Despite the fact that Uslan is fairly well-known among the fan community, there hasn't been a lot for buzz for this book yet, but that doesn't bother the multi-faceted writer- he says it's early for the hype machine to begin on a project of this nature. "It's still early and the next step in the campaign for awareness will be bringing it to the attention of the mainstream press. We are unique. We are trying to do something different from what's appeared before in comics and graphic novels. Like 'Road To Perdition,' it may take some time before people get the word. But we're hoping that as more and more people actually have the chance to read it, word of mouth will spread and spread and that over the first year we're out there, we will find growing support from both our fellow comic fans and the general public. I mean, Jeeez! I have this cool idea for a sequel worked out in my head already that I'd just love to have the opportunity to tell someday!"

Looking at this project, one just can't ignore the artist contributions of Peter Snejbjerg, whose work may be known to fans via more cosmic superhero comics, but that is right at home on this project, contends Uslan. "Having been a huge fan of Peter's 'Starman' work and his 'JSA' issues, I was thrilled when Mike Carlin suggested him for 'Batman: Detective #27.' His sense of design...the emotional impact he conveys to the reader through the faces of his characters...his 'director's' sense of story-telling...all made me certain he was the best choice and could create a moody, evocative graphic novel. But I also felt pity for Peter. We were going for complete historic authenticity in the art, but Peter didn't gripe at all when we inundated him with what must have been over 250 pieces of photo-reference or drawings from history. He slavishly followed them and added his own research to ours. The end result is that every steamship, hansom cab, building, historic setting or personage was accurate to the smallest detail. Take a look at the people walking around in the background of the panels...their clothing is correct period garb and is different in each era if that person was wealthy, middle class, or poor. What a feat by Peter! And thanks to his brilliant design work, though each panel is intricately detailed, it is by no means cluttered nor does it interfere with his story-telling.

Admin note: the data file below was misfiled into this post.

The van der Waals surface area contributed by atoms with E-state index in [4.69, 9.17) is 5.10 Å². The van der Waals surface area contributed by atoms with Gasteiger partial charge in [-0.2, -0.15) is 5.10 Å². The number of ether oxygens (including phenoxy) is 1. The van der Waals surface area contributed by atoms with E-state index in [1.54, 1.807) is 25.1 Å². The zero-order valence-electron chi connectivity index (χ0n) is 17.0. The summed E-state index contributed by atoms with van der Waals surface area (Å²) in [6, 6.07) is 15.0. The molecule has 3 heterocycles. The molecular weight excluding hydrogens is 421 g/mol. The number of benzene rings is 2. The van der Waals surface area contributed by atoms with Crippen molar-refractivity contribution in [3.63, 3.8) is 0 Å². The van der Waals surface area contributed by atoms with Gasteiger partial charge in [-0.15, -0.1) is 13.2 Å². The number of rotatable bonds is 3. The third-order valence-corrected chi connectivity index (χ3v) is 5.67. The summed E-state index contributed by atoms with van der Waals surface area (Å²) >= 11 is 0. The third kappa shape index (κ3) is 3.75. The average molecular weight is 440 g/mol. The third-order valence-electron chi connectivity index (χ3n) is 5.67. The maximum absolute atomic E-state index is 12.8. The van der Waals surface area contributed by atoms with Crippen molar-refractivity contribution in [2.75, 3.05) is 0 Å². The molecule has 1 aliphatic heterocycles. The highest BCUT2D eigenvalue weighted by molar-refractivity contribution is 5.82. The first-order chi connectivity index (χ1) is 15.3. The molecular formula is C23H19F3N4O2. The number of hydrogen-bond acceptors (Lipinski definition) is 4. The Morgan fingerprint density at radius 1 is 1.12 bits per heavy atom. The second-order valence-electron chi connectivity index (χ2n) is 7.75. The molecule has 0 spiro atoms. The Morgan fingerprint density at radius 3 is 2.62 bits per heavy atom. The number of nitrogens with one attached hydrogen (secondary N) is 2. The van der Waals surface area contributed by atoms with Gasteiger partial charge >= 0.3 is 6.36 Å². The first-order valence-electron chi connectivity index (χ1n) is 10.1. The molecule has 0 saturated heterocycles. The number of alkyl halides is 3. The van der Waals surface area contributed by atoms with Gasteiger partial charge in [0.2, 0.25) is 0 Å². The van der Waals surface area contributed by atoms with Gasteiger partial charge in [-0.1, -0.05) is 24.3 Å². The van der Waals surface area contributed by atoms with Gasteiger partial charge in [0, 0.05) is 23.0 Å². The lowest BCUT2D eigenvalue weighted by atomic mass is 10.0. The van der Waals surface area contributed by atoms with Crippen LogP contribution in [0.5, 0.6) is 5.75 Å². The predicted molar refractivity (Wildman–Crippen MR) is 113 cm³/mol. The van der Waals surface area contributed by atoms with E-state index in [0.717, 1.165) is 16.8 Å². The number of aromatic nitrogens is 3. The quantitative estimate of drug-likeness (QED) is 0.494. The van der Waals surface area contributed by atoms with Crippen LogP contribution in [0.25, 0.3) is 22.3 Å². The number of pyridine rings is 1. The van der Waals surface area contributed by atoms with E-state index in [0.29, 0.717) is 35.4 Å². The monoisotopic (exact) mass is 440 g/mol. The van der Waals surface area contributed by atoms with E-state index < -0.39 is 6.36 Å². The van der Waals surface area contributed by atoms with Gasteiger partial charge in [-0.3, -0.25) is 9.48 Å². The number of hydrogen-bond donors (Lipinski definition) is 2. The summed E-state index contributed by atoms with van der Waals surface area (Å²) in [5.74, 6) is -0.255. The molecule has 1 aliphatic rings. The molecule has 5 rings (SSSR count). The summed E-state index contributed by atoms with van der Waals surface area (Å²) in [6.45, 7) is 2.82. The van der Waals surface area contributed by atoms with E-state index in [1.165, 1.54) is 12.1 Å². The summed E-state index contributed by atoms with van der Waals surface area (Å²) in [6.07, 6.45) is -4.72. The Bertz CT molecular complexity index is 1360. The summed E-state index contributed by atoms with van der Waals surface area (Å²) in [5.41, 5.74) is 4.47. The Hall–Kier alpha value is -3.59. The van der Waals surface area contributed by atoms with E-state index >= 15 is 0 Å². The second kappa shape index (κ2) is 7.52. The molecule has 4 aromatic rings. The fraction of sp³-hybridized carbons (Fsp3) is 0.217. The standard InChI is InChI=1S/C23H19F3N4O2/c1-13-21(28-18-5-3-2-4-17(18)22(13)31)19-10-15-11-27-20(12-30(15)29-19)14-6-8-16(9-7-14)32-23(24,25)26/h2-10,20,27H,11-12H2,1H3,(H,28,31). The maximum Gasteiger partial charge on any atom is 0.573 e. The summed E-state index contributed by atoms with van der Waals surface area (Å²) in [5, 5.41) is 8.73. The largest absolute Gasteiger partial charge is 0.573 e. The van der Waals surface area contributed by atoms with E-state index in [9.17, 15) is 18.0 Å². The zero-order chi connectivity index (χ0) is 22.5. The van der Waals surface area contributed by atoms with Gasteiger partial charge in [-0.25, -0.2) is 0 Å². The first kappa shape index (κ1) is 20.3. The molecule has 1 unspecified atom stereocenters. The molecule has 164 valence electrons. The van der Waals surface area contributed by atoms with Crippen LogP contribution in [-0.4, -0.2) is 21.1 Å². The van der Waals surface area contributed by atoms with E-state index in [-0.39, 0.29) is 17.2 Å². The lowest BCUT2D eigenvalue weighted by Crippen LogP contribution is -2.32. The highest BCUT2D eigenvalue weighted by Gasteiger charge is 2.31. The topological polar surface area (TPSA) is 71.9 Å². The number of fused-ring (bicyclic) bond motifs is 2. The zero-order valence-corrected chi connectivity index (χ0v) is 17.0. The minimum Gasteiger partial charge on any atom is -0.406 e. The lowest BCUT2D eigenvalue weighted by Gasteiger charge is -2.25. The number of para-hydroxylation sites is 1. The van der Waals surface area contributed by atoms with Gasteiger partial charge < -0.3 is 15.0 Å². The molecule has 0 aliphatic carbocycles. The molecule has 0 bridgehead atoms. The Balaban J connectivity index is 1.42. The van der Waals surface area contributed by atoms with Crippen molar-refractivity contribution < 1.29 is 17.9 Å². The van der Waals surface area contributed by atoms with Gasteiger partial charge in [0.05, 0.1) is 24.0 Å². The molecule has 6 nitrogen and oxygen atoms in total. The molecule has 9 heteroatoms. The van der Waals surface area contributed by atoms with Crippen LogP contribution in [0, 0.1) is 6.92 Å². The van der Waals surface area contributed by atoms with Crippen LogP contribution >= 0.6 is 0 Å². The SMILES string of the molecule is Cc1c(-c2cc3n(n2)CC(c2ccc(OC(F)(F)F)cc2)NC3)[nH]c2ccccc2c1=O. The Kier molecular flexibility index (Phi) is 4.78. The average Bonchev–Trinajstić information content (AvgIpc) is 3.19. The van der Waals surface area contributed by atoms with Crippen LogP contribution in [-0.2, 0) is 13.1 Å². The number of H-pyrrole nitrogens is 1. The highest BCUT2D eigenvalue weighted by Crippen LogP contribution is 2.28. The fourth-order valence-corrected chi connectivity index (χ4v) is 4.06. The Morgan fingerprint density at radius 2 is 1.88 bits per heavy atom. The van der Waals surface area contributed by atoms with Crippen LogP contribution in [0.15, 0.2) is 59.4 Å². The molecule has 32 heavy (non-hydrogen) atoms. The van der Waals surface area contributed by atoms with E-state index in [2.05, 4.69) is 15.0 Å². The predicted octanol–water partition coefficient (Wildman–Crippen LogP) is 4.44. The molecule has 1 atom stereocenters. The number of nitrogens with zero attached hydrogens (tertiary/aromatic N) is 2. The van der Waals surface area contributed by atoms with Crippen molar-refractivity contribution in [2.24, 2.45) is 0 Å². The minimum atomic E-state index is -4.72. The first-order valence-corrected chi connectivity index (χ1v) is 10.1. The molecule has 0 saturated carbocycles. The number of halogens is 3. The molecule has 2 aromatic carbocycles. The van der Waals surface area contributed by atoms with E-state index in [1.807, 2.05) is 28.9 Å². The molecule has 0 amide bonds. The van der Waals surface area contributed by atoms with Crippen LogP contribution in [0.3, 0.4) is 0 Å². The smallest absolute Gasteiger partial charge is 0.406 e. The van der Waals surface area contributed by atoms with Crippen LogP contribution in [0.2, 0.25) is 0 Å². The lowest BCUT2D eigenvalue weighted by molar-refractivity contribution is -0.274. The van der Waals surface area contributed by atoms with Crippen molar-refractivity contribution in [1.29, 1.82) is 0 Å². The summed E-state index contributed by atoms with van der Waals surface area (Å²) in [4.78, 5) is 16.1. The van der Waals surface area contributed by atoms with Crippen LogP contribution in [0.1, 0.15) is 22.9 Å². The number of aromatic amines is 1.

"I can't emphasize enough that this was a totally collaborative effort among Peter, Mike Carlin and myself. I think that every idea, suggestion, or dialogue note made by Peter was incorporated in the end product. I especially want to point out the amazing way he choreographed the action sequences. He was certainly our 'Second Unit Director.'"

Though original graphic novels that are initially released as hardcovers can be a hard sell, Uslan says that he's sure the comic itself- the marriage of words and art- will be all the motivation fans need to sample the story. "We will let our work speak for itself," says Uslan confidently. "No one who has read the graphic novel so far has walked away without saying they were both shocked and moved. We could ask for no greater compliment."

Some may like their Batman grim and gritty, some may like a throwback to the more superheroey era of the character, but Uslan truly feels that if you're a Batman fan, you'll enjoy this graphic novel. "Of course, when all is said and done, it's about fun and being entertained. But it was also a serious attempt to bring a novel like 'The Alienist' into the world of the graphic novel, this time mixing real history with the DC Universe and the Batman mythos. In the course of crafting these characters and this story, we have a strong theme that we hope will resonate with readers and allow them to be affected by the experience of having read 'Batman: Detective #27.'"

But there's also another reason to buy this graphic novel, laughs Uslan. "The way I figure it, the last time DC put 'Detective #27' on sale, it wound up being worth $380,000. So $19.95 for this should be a steal!"

Look for an interview with artist Peter Snejbjerg tomorrow on CBR.